Given the extent to which the CPI-Maoist has penetrated the area and consolidated its hold over the Abujhmad region, framing the end of the Maoist conflict in terms of a delayed but eventual state victory over the insurgents can be problematic. Moreover, the CPI-Maoist will always have the option to cross over into other neighbouring states should things further heat up in Abujhmad. It is not known if the MHA’s blueprint for defeating the Maoists involves activating the security establishments of multiple states at the same time, a feat not achieved in the past.         

Speaking to the heart of the matter, the state espouses very little other than a kinetic military onslaught against the insurgents. The much-touted follow-up administrative interventions in the liberated areas remain non-starters, with a largely inefficient bureaucracy and political establishment undoing the “clear” phase, to use Western counterinsurgency terminology, by unrealized “hold” and “build” phases.[3]

In particular, there is no space for dialogue with the extremists, not even a hint of it from the Home Ministry, even if it is to judge the mood of the CPI-Maoist as itself negative. The political narrative that the ‘tribals are now with the state’ is difficult to measure only by the number of people participating in the elections. Successful encounters such as the ones on 16 and 30 April, therefore, can very well remain well-executed tactical wins without making a decisive dent in the life span of Maoism in India. The literature on this subject is substantial albeit (apparently) officially ignored.

End Notes

[1] It is noteworthy that the analogous Colombian operations against FARC’s so-called strategic rearguard, which decimated the insurgency, had at one point during the Uribe presidency (2002-2010) continued for more than five years uninterrupted. They did this by using block leave of companies rotated out of the operational area even as their parent battalions remained in the field continuously. Significant advances in everything from manning, operating procedures, logistics, and tropical medicine made for such extraordinary attainment.

[2] See e.g. treatment of the same area in question in an earlier era of resistance, G.M. Joshi, Tribal Bastar and the British Administration (New Delhi: Indus Publishing Company, 1990). For more general treatment of British counterinsurgency in the India of the pre-Partition, Thomas Henry Thornton, Colonel Sir Robert Sandeman: His Life and Work on our Indian Frontier (London: John Murray, 1895). Sandeman, as is well known, established a system in Baluchistan that bore his name in common use by professionals and historians. It was not unlike what emerged later at the British approach to counterinsurgency, with its emphasis on the political issue that drove the rebellion at hand. Therein lies the issue: colonial occupation, albeit within a national framework claiming the legitimacy of sovereignty, collides with the legitimacy held by the local moral economy.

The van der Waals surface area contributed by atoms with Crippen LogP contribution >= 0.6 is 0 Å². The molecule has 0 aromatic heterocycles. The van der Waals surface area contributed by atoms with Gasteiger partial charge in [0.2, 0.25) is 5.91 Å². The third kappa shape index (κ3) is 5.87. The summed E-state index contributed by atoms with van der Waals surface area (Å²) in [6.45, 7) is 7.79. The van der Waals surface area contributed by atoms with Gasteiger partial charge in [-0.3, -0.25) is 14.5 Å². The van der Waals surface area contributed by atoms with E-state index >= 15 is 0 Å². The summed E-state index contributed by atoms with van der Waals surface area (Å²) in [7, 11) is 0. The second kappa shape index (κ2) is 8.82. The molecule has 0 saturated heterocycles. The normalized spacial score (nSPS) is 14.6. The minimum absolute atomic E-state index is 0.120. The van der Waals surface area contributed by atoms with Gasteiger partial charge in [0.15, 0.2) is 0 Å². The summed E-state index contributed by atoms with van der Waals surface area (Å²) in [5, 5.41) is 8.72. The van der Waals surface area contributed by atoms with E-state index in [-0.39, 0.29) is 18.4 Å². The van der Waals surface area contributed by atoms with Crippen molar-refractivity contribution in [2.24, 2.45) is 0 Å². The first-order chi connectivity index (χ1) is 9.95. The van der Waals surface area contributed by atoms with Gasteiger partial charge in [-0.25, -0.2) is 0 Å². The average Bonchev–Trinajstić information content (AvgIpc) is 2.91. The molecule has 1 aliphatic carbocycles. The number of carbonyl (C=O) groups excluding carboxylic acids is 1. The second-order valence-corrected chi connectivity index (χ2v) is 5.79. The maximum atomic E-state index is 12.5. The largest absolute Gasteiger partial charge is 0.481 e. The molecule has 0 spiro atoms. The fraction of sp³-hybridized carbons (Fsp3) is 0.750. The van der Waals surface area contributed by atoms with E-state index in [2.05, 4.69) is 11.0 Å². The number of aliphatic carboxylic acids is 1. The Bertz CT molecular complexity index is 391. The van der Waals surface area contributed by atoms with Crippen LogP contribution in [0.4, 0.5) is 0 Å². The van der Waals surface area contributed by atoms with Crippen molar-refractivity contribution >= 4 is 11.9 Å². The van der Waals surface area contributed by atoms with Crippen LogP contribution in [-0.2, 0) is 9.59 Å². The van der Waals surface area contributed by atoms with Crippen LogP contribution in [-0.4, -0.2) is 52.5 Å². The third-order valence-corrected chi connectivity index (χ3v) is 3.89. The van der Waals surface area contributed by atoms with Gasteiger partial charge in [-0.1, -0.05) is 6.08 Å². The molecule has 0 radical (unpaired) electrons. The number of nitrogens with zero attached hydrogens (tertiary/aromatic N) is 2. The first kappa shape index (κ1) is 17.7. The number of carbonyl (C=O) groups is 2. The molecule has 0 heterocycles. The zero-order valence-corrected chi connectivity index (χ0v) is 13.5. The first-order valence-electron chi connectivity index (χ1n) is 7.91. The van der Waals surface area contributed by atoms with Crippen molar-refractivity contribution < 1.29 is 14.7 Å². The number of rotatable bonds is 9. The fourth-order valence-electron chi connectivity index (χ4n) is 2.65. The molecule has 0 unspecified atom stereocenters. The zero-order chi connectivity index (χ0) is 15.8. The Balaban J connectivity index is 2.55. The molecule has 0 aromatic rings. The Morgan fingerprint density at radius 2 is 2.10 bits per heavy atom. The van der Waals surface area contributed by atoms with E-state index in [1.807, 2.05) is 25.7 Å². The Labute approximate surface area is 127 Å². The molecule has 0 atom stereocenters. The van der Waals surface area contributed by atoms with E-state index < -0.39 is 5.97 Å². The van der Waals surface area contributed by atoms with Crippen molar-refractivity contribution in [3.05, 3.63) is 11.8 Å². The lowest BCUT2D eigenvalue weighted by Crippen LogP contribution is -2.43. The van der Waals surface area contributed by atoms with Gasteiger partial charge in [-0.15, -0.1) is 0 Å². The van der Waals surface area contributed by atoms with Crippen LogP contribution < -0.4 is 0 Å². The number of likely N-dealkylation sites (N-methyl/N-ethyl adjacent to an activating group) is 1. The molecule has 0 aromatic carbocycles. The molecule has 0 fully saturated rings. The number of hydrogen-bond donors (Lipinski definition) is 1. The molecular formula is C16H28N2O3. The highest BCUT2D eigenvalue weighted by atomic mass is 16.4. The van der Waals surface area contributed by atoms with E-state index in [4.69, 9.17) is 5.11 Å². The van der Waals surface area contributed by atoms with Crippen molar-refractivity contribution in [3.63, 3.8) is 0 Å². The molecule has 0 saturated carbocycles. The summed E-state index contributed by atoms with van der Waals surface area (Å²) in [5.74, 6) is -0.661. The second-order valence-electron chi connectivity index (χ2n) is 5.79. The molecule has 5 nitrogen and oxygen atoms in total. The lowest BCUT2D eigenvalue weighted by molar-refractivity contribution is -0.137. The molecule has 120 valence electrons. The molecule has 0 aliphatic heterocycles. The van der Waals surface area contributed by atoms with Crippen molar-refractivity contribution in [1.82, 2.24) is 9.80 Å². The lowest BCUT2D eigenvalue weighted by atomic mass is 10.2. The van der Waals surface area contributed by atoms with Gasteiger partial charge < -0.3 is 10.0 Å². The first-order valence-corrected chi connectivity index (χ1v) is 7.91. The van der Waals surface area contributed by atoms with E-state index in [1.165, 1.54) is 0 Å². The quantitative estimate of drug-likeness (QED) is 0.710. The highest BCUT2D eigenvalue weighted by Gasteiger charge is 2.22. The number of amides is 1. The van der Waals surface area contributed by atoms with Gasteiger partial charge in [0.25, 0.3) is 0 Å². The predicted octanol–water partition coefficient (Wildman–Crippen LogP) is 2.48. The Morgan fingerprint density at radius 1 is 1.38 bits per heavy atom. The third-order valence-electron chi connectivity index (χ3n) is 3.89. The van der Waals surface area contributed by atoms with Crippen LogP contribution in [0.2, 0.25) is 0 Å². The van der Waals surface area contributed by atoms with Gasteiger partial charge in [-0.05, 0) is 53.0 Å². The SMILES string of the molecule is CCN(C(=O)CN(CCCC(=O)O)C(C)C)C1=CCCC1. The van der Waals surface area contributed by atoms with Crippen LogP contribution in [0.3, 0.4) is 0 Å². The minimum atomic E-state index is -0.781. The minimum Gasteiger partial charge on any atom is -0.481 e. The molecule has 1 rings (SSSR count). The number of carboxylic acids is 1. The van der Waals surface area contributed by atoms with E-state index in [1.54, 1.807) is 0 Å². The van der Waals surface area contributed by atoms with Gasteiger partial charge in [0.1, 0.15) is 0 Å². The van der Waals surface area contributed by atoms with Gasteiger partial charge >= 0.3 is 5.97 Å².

[3] Useful discussion, David H. Ucko, “Beyond Clear-Hold-Build: Rethinking Local-Level Counterinsurgency after Afghanistan,” Contemporary Security Policy 34, no.3 (2013), 526-551,  https://www.tandfonline.com/doi/pdf/10.1080/13523260.2013.839258?casa_token=sob4NPE9eyYAAAAA:Rd8Gvnh1WOJGpOHxUCV1fv2TwrXP4iAg5gV4V5Z_f6OuxK-JfbcgcIaDlqBq8Vrc96Fhdusv9DBd.


“2 weeks after Abujmarh encounter, 10 more ‘Maoists’ killed in Chhattisgarh’s Narayanpur”, The Print, 1 May 2024, https://theprint.in/india/2-weeks-after-abujmarh-encounter-10-more-maoists-killed-in-chhattisgarhs-narayanpur/2064704/.

“29 Maoists shot dead in Chhattisgarh’s Kanker”, The Hindu, 16 April 2024, https://www.thehindu.com/news/national/encounter-breaks-out-between-police-naxals-in-kanker-chhattisgarh/article68071744.ece

“3,000 more CAPF troops to fight Naxals in Chhattisgarh”, Rediff, 31 December 2023, https://www.rediff.com/news/report/chhattisgarh-3000-more-capf-troops-to-fight-naxals/20231231.htm

“BSF got tip-off on Maoist group presence in Chhattisgarh: official”, The Hindu, 17 April 2024, https://www.thehindu.com/news/national/modi-government-will-eliminate-naxals-in-very-short-period-of-time-home-minister-amit-shah/article68075517.ece

“Intelligence input, trek in dead of night – how security personnel conducted Bastar encounter that killed 29 Maoists”, Indian Express, 18 April 2024, https://indianexpress.com/article/india/maoist-encounter-bastar-kanker-security-personnel-chhattisgarh-9276166/

Joshi, G.M. Tribal Bastar and the British Administration. (New Delhi: Indus Publishing Company), 1990.

Thornton, Thomas Henry. Colonel Sir Robert Sandeman: His Life and Work on our Indian Frontier. (London: John Murray), 1895.

Ucko, David H. “Beyond Clear-Hold-Build: Rethinking Local-Level Counterinsurgency after Afghanistan.” Contemporary Security Policy 34, no.3 (2013), pp. 526-551,  https://www.tandfonline.com/doi/pdf/10.1080/13523260.2013.839258?casa_token=sob4NPE9eyYAAAAA:Rd8Gvnh1WOJGpOHxUCV1fv2TwrXP4iAg5gV4V5Z_f6OuxK-JfbcgcIaDlqBq8Vrc96Fhdusv9DBd.

(Dr. Bibhu Prasad Routray is the Director of MISS. This analysis has been published as part of Mantraya’s ongoing “Fragility, Conflict, and Peace Building” and “Mapping Terror and Insurgent Networks” projects. All Mantraya publications are peer-reviewed.)